Friday, October 5, 2007

Bill Collins - 5th Gen. Woodworker

Ana Reinert's newly arrived blank Kokeshi, she said it was taunting her, poor Ana. Photo courtesy of Ana Reinert.

Blank Kokeshi on it's travels to become something more than just a piece of wood.

This is Bill Collins, a well-traveled gentleman who is so much more than just a woodworker. This man has heart.

A little bio I received from Bill:
"Bill descends from five generations or more of woodworkers on both sides of his family. His Great Grandfather Collins was a cabinet, carriage and casket maker in Pennsylvania and West Virginia. His Grandfather Collins and his father built wooden tanks in the oilfields of West Virginia and houses and churches when metal tanks replaced the wooden ones. His Mother’s Wagoner Family ancestors brought woodworking skills from Germany in the 1700’s, and settled in Ohio and Kansas.

Bill has been an avid woodworker most of his life, and a member of the San Diego Fine Woodworkers Association for more than twenty years. He chairs five different committees. His favorite wood projects are small utilitarian items such as stools, recipe, stationery and jewelry boxes, rolling pins, cutting boards, aids for handicapped people, and most recently, canes. Much of his work is donated to worthy causes.

His Grandfather Collins’ woodworking tools were the start of his extensive tool collection, which now includes hundreds of beautiful old planes, chisels, saws, measuring devices, hammers, braces, levels and other miscellaneous tools. He uses all of them before he puts them on display, and borrows from his collection when he needs just the right tool for a particular job. "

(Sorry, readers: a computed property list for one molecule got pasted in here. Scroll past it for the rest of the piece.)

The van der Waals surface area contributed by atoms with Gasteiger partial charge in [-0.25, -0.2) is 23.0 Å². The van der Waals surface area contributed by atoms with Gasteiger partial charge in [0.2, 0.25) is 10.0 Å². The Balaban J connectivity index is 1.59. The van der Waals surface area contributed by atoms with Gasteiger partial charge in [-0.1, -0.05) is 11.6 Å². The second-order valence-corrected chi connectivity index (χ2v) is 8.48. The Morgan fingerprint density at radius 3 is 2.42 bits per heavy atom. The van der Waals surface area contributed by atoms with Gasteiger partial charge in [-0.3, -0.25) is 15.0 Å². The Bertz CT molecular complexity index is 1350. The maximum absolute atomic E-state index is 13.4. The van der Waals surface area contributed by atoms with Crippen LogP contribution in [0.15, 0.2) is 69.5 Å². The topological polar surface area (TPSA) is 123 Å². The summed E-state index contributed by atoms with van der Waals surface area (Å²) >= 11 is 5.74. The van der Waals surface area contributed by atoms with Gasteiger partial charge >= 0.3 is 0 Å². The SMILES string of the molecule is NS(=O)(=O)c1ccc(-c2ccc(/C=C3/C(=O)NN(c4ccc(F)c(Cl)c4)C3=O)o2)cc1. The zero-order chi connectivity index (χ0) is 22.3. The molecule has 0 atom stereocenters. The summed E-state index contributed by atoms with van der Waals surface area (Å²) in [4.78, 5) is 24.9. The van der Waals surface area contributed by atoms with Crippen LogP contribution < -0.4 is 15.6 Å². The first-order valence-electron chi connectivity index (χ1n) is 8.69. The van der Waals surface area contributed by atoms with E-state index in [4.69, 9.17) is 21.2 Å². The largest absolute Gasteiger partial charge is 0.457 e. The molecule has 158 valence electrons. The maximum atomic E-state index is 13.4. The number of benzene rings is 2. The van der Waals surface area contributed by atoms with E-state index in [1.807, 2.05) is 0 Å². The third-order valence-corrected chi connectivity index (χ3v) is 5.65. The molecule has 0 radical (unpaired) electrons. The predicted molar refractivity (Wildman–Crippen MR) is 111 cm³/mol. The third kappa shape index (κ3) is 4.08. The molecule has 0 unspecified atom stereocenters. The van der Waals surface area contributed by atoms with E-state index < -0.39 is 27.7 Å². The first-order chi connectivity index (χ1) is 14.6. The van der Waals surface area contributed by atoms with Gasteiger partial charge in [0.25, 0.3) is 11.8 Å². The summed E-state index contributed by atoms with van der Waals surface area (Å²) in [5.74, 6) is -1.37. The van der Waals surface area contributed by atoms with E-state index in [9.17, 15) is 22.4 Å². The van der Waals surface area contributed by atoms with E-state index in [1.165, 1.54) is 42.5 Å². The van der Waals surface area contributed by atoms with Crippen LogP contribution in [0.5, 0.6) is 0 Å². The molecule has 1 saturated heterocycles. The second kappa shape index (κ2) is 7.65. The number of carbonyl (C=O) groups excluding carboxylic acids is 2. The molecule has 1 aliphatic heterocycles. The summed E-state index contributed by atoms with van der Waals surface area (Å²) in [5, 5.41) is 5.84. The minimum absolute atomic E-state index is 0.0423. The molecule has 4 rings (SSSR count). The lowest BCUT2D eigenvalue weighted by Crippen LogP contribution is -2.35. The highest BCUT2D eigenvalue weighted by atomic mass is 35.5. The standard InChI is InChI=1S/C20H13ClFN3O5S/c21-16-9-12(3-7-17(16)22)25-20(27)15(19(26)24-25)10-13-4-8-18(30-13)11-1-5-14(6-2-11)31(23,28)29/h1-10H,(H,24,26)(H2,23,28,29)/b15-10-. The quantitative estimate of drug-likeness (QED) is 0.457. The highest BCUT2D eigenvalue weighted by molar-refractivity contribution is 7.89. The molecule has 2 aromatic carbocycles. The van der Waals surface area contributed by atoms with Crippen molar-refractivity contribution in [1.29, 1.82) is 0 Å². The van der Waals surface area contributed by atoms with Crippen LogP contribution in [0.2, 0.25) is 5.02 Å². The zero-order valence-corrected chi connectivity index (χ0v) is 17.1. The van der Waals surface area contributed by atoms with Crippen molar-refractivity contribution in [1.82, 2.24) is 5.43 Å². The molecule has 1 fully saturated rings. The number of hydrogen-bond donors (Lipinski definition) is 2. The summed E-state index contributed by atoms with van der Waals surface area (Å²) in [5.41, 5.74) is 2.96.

Part of Bill Collins' extensive collection of antique tools including "beautiful old planes".

Some of the necessities to the shop.

Other necessities: friends and fellow woodworkers. Left to right, Bill Collins, Al Devries and Jack Thurman.


Jack Thurman making multi-colored cutting boards. They are beautiful, several different woods are used to create stripes of color. I was given a board as a gift that day, I love it!

Harry Feucht hard at work cutting moose, hee hee!

Harry met Bill 15 years ago and they have been working in the shop ever since.

Finished blank Kokeshi with Bill working on another in the background.

"I was a Navy officer for 23 years before retiring in 1978. I brought home Kokeshi dolls for my young daughters when I visited Japan and have always appreciated them and certainly the opportunity to be involved in some small way in the (Kokeshi) project." -Bill Collins

You can write Bill at WCollins(at) or call his workshop for your wood projects, 1 619 232-4626. He is located at 632 9th Avenue, San Diego, CA 92101.

A finished Kokeshi by yours truly.

Miss Mindy's incredible Kokeshi with Edwin Ushiro's piece in the background.

And the result of all this is going to be an amazing collection of custom Kokeshi dolls by over 75 artists from 13 different countries. November 3rd can't come soon enough! The photographs do not convey the true beauty of being around these handmade pieces. I hope to see you there. Bill will be there too, so make sure you say "hello".

Thank you so much Bill!

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